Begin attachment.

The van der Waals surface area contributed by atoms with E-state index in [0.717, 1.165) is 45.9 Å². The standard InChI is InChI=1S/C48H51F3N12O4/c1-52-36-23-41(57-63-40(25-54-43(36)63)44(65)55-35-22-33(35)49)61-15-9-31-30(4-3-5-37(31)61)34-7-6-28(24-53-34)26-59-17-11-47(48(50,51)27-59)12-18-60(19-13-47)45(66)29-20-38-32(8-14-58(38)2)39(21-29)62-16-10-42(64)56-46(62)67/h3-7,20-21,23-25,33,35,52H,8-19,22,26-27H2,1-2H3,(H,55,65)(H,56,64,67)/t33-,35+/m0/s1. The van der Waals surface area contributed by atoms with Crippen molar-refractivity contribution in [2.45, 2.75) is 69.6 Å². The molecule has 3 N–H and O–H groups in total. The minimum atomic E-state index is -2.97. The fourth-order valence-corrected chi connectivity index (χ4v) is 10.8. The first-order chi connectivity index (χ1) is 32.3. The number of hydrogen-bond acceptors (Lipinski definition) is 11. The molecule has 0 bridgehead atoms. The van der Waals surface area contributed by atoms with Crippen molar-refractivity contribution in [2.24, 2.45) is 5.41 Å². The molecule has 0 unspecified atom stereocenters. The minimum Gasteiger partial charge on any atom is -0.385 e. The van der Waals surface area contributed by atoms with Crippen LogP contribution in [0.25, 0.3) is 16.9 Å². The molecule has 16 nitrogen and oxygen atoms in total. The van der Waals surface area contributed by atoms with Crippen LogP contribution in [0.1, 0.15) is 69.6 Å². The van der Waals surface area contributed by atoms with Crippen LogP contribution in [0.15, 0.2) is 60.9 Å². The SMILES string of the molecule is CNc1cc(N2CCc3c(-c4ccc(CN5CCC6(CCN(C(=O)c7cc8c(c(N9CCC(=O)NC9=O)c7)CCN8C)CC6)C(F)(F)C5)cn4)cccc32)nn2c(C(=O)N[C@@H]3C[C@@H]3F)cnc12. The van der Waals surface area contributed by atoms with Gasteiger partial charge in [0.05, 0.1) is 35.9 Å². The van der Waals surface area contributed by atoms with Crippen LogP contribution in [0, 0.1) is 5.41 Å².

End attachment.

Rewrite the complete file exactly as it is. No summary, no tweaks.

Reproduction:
The van der Waals surface area contributed by atoms with E-state index in [0.717, 1.165) is 45.9 Å². The standard InChI is InChI=1S/C48H51F3N12O4/c1-52-36-23-41(57-63-40(25-54-43(36)63)44(65)55-35-22-33(35)49)61-15-9-31-30(4-3-5-37(31)61)34-7-6-28(24-53-34)26-59-17-11-47(48(50,51)27-59)12-18-60(19-13-47)45(66)29-20-38-32(8-14-58(38)2)39(21-29)62-16-10-42(64)56-46(62)67/h3-7,20-21,23-25,33,35,52H,8-19,22,26-27H2,1-2H3,(H,55,65)(H,56,64,67)/t33-,35+/m0/s1. The van der Waals surface area contributed by atoms with Crippen molar-refractivity contribution in [2.45, 2.75) is 69.6 Å². The molecule has 3 N–H and O–H groups in total. The minimum atomic E-state index is -2.97. The fourth-order valence-corrected chi connectivity index (χ4v) is 10.8. The first-order chi connectivity index (χ1) is 32.3. The number of hydrogen-bond acceptors (Lipinski definition) is 11. The molecule has 0 bridgehead atoms. The van der Waals surface area contributed by atoms with Crippen molar-refractivity contribution in [2.24, 2.45) is 5.41 Å². The molecule has 0 unspecified atom stereocenters. The minimum Gasteiger partial charge on any atom is -0.385 e. The van der Waals surface area contributed by atoms with Crippen LogP contribution in [0.25, 0.3) is 16.9 Å². The molecule has 16 nitrogen and oxygen atoms in total. The van der Waals surface area contributed by atoms with Crippen LogP contribution in [0.1, 0.15) is 69.6 Å². The van der Waals surface area contributed by atoms with Crippen LogP contribution in [0.15, 0.2) is 60.9 Å². The SMILES string of the molecule is CNc1cc(N2CCc3c(-c4ccc(CN5CCC6(CCN(C(=O)c7cc8c(c(N9CCC(=O)NC9=O)c7)CCN8C)CC6)C(F)(F)C5)cn4)cccc32)nn2c(C(=O)N[C@@H]3C[C@@H]3F)cnc12. The van der Waals surface area contributed by atoms with Gasteiger partial charge in [0.05, 0.1) is 35.9 Å². The van der Waals surface area contributed by atoms with Crippen LogP contribution in [0, 0.1) is 5.41 Å².